N201 identifies how many octets are in an information field. The default value of 260 is a static setting that causes an error if frames do not meet these criteria.

N202 equals how many times a TEI identity request is sent. After that point, TEI=unassigned is set.

NOTE

Another timer that you see present on ISDN configurations with Cisco equipment is the ISDN guard timer. This is not specified in Q.921, but it allows for the proper amount of time to authenticate an inbound call on ISDN. If this timer is not used, your ISDN call can time out.

Cisco IOS allows you to troubleshoot Q.921 activity with the debug isdn q921 command. The most important thing to look for in the output is to make sure that you are sending and receiving traffic. If you are sending but not receiving, you have other problems to look at first. Check to make sure that your physical layer is up. If you are configured in a back-to-back configuration with Cisco equipment, be sure that one side is set to network mode. Example 8-1 shows sample output from the debug isdn q921 command for an ISDN PRI circuit on a Cisco AS5300.

Example 8-1 Sample debug isdn q921 Command Output

AS5300#debug isdn q921
4d22h: ISDN Se0:23: RX <- RRp sapi = 0 tei = 0 nr = 0
4d22h: ISDN Se0:23: TX -> RRf sapi = 0 tei = 0 nr = 0
AS5300#
4d22h: ISDN Se0:23: RX <- RRp sapi = 0 tei = 0 nr = 0
4d22h: ISDN Se0:23: TX -> RRf sapi = 0 tei = 0 nr = 0
AS5300#
4d22h: ISDN Se0:23: RX <- RRp sapi = 0 tei = 0 nr = 0
4d22h: ISDN Se0:23: TX -> RRf sapi = 0 tei = 0 nr = 0

When debugging Q.921, it's important to be aware that Q.921 can also be verified in IOS by using the show isdn status command. The show isdn status command allows verification of the physical layer, Q.921 and Q.931.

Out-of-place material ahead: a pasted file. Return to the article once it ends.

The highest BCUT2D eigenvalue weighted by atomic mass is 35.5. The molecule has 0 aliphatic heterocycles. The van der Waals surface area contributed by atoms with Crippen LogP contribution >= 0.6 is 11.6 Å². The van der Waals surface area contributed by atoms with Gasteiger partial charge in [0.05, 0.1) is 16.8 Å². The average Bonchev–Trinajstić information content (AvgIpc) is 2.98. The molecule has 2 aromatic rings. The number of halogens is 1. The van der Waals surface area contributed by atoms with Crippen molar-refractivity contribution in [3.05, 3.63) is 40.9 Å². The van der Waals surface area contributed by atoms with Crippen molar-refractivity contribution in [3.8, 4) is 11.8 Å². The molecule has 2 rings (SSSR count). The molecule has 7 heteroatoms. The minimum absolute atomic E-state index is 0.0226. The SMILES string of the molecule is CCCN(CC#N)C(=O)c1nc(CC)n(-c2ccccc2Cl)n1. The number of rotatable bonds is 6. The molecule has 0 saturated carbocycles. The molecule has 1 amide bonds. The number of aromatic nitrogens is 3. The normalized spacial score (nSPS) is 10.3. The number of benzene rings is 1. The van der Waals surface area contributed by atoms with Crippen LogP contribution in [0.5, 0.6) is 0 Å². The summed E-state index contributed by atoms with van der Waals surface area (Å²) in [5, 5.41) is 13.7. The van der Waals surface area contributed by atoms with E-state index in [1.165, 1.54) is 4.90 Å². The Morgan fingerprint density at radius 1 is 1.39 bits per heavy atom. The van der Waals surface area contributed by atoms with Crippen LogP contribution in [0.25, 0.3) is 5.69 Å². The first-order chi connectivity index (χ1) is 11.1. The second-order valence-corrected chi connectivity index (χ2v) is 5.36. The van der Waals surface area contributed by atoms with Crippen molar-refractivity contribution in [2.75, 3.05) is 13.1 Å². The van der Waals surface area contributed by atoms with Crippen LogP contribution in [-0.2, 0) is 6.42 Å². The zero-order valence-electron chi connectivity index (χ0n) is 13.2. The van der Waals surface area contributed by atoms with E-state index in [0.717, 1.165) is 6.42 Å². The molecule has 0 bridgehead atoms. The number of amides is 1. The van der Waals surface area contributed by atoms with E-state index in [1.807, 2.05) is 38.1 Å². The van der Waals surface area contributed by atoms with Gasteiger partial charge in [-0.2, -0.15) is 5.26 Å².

ITU Q.931

ISDN's Q.931 is the Layer 3 specification that is responsible for call control and management. These functions include call set up, tear down, and request for services from Layer 2. The purpose of this section is not to go over all of the possible state primitives, but to give you a good understanding of how Q.931 manages ISDN call control.

Q.931 uses a message-based system to control the ingress and egress call functions of an ISDN circuit. Using the D channel as a vehicle for this transport, ISDN Q.931 signaling is referred to as a common channel signaling (CCS) service. As a review, CCS transmits signaling from end-to-end in an out-of-band, non-intrusive way to the bearer traffic. In contrast, channel associated signaling (CAS) is commonly found on T1 circuits and is interwoven into the bearer signal stream.

Some argue that ISDN is not CCS because the signaling and bearer traffic take the same path, but remember that, although it is on the same path, it uses a different logical channel. For that reason, ISDN is physically in-band but logically out-of-band.

To transport the number of messages that are associated with Q.931, it is necessary to have a standardized message format. The beauty of Q.931 is that your equipment doesn't have to process everything that is in the message format. Any information that your equipment doesn't understand is merely ignored. The message format splits values into four subsections: